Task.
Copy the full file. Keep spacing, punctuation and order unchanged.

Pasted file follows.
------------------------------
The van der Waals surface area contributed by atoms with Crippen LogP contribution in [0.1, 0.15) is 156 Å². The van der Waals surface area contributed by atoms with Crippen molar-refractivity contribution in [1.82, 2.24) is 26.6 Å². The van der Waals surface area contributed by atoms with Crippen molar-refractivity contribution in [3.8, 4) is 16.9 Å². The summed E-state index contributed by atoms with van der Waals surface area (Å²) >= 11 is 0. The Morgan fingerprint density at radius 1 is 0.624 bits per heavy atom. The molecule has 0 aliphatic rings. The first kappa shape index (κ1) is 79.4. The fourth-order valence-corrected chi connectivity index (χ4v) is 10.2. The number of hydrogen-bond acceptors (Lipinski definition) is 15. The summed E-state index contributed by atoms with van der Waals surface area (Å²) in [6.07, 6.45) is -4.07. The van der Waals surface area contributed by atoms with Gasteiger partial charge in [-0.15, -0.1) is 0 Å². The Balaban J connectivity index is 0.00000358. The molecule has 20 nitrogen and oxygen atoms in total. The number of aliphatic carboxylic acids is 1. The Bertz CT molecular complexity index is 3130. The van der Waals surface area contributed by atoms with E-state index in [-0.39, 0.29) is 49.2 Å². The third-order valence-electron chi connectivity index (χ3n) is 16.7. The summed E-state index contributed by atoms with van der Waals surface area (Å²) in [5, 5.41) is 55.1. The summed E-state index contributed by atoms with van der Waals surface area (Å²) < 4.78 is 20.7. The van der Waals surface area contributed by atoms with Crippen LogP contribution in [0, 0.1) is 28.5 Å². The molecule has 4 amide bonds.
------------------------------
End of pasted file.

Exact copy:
The van der Waals surface area contributed by atoms with Crippen LogP contribution in [0.1, 0.15) is 156 Å². The van der Waals surface area contributed by atoms with Crippen molar-refractivity contribution in [1.82, 2.24) is 26.6 Å². The van der Waals surface area contributed by atoms with Crippen molar-refractivity contribution in [3.8, 4) is 16.9 Å². The summed E-state index contributed by atoms with van der Waals surface area (Å²) >= 11 is 0. The Morgan fingerprint density at radius 1 is 0.624 bits per heavy atom. The molecule has 0 aliphatic rings. The first kappa shape index (κ1) is 79.4. The fourth-order valence-corrected chi connectivity index (χ4v) is 10.2. The number of hydrogen-bond acceptors (Lipinski definition) is 15. The summed E-state index contributed by atoms with van der Waals surface area (Å²) in [6.07, 6.45) is -4.07. The van der Waals surface area contributed by atoms with Gasteiger partial charge in [-0.15, -0.1) is 0 Å². The Balaban J connectivity index is 0.00000358. The molecule has 20 nitrogen and oxygen atoms in total. The number of aliphatic carboxylic acids is 1. The Bertz CT molecular complexity index is 3130. The van der Waals surface area contributed by atoms with E-state index in [-0.39, 0.29) is 49.2 Å². The third-order valence-electron chi connectivity index (χ3n) is 16.7. The summed E-state index contributed by atoms with van der Waals surface area (Å²) in [5, 5.41) is 55.1. The summed E-state index contributed by atoms with van der Waals surface area (Å²) < 4.78 is 20.7. The van der Waals surface area contributed by atoms with Crippen LogP contribution in [0, 0.1) is 28.5 Å². The molecule has 4 amide bonds.